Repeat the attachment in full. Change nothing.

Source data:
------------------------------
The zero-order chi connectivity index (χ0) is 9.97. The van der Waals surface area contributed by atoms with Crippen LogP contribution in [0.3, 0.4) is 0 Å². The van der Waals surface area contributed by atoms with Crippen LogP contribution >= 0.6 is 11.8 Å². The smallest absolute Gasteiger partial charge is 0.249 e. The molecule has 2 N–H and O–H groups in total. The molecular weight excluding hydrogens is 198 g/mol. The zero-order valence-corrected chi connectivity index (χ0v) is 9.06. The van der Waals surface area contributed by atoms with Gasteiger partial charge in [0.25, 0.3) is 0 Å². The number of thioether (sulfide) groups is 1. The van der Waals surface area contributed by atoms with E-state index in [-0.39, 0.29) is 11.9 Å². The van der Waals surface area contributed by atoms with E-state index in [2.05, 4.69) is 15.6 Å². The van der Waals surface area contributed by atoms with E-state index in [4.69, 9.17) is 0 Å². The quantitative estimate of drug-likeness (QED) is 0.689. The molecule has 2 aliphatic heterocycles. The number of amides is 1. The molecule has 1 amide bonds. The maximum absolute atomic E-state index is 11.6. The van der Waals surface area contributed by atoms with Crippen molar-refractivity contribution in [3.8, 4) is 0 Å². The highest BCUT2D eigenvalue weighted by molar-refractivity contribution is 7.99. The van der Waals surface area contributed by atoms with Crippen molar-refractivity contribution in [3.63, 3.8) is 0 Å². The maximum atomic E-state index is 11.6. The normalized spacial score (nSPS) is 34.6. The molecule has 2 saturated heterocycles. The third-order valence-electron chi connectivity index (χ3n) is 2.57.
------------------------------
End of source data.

The zero-order chi connectivity index (χ0) is 9.97. The van der Waals surface area contributed by atoms with Crippen LogP contribution in [0.3, 0.4) is 0 Å². The van der Waals surface area contributed by atoms with Crippen LogP contribution >= 0.6 is 11.8 Å². The smallest absolute Gasteiger partial charge is 0.249 e. The molecule has 2 N–H and O–H groups in total. The molecular weight excluding hydrogens is 198 g/mol. The zero-order valence-corrected chi connectivity index (χ0v) is 9.06. The van der Waals surface area contributed by atoms with Gasteiger partial charge in [0.25, 0.3) is 0 Å². The number of thioether (sulfide) groups is 1. The van der Waals surface area contributed by atoms with E-state index in [-0.39, 0.29) is 11.9 Å². The van der Waals surface area contributed by atoms with E-state index in [2.05, 4.69) is 15.6 Å². The van der Waals surface area contributed by atoms with E-state index in [4.69, 9.17) is 0 Å². The quantitative estimate of drug-likeness (QED) is 0.689. The molecule has 2 aliphatic heterocycles. The number of amides is 1. The molecule has 1 amide bonds. The maximum absolute atomic E-state index is 11.6. The van der Waals surface area contributed by atoms with Crippen molar-refractivity contribution in [3.8, 4) is 0 Å². The highest BCUT2D eigenvalue weighted by molar-refractivity contribution is 7.99. The van der Waals surface area contributed by atoms with Crippen molar-refractivity contribution in [3.63, 3.8) is 0 Å². The maximum atomic E-state index is 11.6. The normalized spacial score (nSPS) is 34.6. The molecule has 2 saturated heterocycles. The third-order valence-electron chi connectivity index (χ3n) is 2.57.